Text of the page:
By Gabrielle. Baby Deer sculpture via Etsy.

Carly, like many moms, had it all planned out: an unmedicated birth, followed immediately with skin to skin contact and breastfeeding. It sounded lovely. But as we’ve all probably learned on far too many occasions, the best laid plans often go awry. Add in an unsupportive nurse, and even the most positive and excited woman among us might get a bit thrown off course. It happens.

But what Carly’s story reminds us is that it happens — yes, it happens — and then we go on, doing what we need to do for the ones who need us most, even if it’s a little later or a little differently than we had originally planned. That’s motherhood, isn’t it? Friends, I hope you enjoy Carly’s story about great expectations not coming true. (Spoiler alert: The actual ending, as it happened, is pretty great, too.) Welcome, Carly!

Before I get started, I have to tell you that this boy has the softest cheeks in the world. And he does this sleepy sunflower thing where he’ll move his head so that his face is always facing mine, no matter how I’m holding him. I’m telling you this because if you’re on the fence about having children, I don’t want you to read this birth story and decide that you’re better off with a goldfish. So when I get to the part where I thought I was actually going to not survive his delivery, remember the cheeks and the sunflower face thing.

Calvin’s delivery starts on the day that I didn’t have him – Kyle’s birthday. I didn’t go into labor on that day, obviously, but that was the start of the red alert phase of the pregnancy. Once you get to that point, every sentence finishes with “unless I have the baby”.

“We should get Taco Bell for dinner unless I have the baby.”

“I’ll call you back later unless I have the baby.”

“I’ll do the dishes after this episode is over unless I have the baby.”

We did that for more than a week, carting around our hospital bags, limiting outings to a fifteen-minute hospital radius, and backing out of countless social invitations because surely if we went I would end up having the baby right then and there. We had tickets to see Steve Martin in concert, you guys, and we didn’t go.

We did pop over to the hospital once in the hopes that things had gotten started only to find out that absolutely nothing was happening whatsoever. So I threw myself into recovering from bed rest and getting things done around the house. We even went out and bought a new car; we are officially a minivan family.

On the day that we bought the car, we spent about four hours at the dealership. I plopped down with my cankles up like I was sitting in my living room and got progressively hotter and more pregnant as the day went on. By the time we left with the car, my back hurt and it felt like the baby had gained another pound so we took the car down to my parents’ house to visit with some of my visiting family. They entertained Eva, my mom cooked dinner, and I collapsed on the couch and tried not to think about the phrases “pelvic pressure” and “water weight.” I was having some contractions, but that had been pretty common since April whenever I wasn’t lying down so I chalked it up to the excitement of car buying.

Three hours later, the contractions were bad enough to keep me from eating and it was becoming apparent that Calvin wasn’t waiting much longer. We ended up leaving Eva with my family (without pajamas or her bag or anything) because I knew that we were probably going to be headed to the hospital at some point. I slept in on the morning that Calvin was born and woke up with a backache. I had had it all night and had actually thought it might be a sign of something, but I didn’t have any other symptoms of labor. Kyle was at work so I rolled around in bed for a while, trying to get comfortable. I did notice that my back hurt worse no matter which position I was in, so I called Kyle to let him know how I was doing. He came home with breakfast from McDonald’s and we hung out for a while, relaxing because the house was toddler-free. I didn’t feel like I was in true labor, but when Kyle was getting ready to head back to work (taking our only car), I decided it would be worth it to have him run me by the hospital first to get checked out. I didn’t want to take the hospital bags, but Kyle thought it wouldn’t hurt to have them on hand since we didn’t take them to the hospital when I had Eva. Because, you know, I didn’t think I was in labor.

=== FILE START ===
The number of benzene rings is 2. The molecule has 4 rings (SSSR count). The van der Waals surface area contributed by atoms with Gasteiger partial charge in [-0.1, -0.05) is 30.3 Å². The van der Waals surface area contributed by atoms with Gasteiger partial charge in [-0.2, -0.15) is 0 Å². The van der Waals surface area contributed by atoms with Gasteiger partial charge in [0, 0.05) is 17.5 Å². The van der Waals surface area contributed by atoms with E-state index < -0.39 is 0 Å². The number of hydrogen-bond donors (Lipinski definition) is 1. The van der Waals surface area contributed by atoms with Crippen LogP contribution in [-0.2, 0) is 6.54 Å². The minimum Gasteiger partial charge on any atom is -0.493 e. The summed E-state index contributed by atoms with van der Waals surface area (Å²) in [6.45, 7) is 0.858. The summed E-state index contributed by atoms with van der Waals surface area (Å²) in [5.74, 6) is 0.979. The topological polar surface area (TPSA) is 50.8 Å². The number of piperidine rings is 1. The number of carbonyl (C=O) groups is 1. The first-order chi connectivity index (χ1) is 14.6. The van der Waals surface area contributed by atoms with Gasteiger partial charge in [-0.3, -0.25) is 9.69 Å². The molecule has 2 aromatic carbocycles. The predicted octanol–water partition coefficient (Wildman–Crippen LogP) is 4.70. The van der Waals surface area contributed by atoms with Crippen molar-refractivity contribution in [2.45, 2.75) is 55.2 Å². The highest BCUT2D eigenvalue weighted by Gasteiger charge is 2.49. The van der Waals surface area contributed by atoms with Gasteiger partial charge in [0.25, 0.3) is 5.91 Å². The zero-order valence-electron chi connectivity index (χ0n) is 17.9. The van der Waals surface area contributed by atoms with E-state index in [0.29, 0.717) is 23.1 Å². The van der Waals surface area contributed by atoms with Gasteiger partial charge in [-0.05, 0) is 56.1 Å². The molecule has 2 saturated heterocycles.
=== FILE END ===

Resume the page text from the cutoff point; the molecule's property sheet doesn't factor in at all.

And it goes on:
Fact: that whole “when it’s true labor, you’ll know it” business doesn’t apply to everyone. I have always had to have other people tell me when I’m in labor.

We got to the hospital and we were put into a very crowded triage room with two other laboring women. The nurse came in and frowned a bit when she found out that I was there with only a backache, but she put the monitors on me to start measuring contractions.

It was just about noon at this point and I have to admit that I don’t like being down in labor and delivery in the middle of the day. The night nurses are kind of flaky, but the day nurses always seem like they’re very distracted since there are three times as many people trying to have babies during the daytime, between all the scheduled inductions and the people coming from their doctor’s appointments. Personally, I’m all about going into labor in the evening. Quieter and the TV is better.

My contractions were fairly far apart, but it turned out that I was dilated to a five which is just about the difference between “go home and come back later” and “you are doing this thing.” We were excited when we found out that we were being admitted to have the baby – so different from when Eva came. Eva’s surprise arrival was all stress and chaos, but we felt like Calvin was long overdue and we were focused and ready to receive him. As we got settled into the delivery room, Kyle noted that by dinner time we’d probably have our baby. I clearly remember him saying that because we grinned at each other and that’s the last time I remember feeling happy until after the baby was born.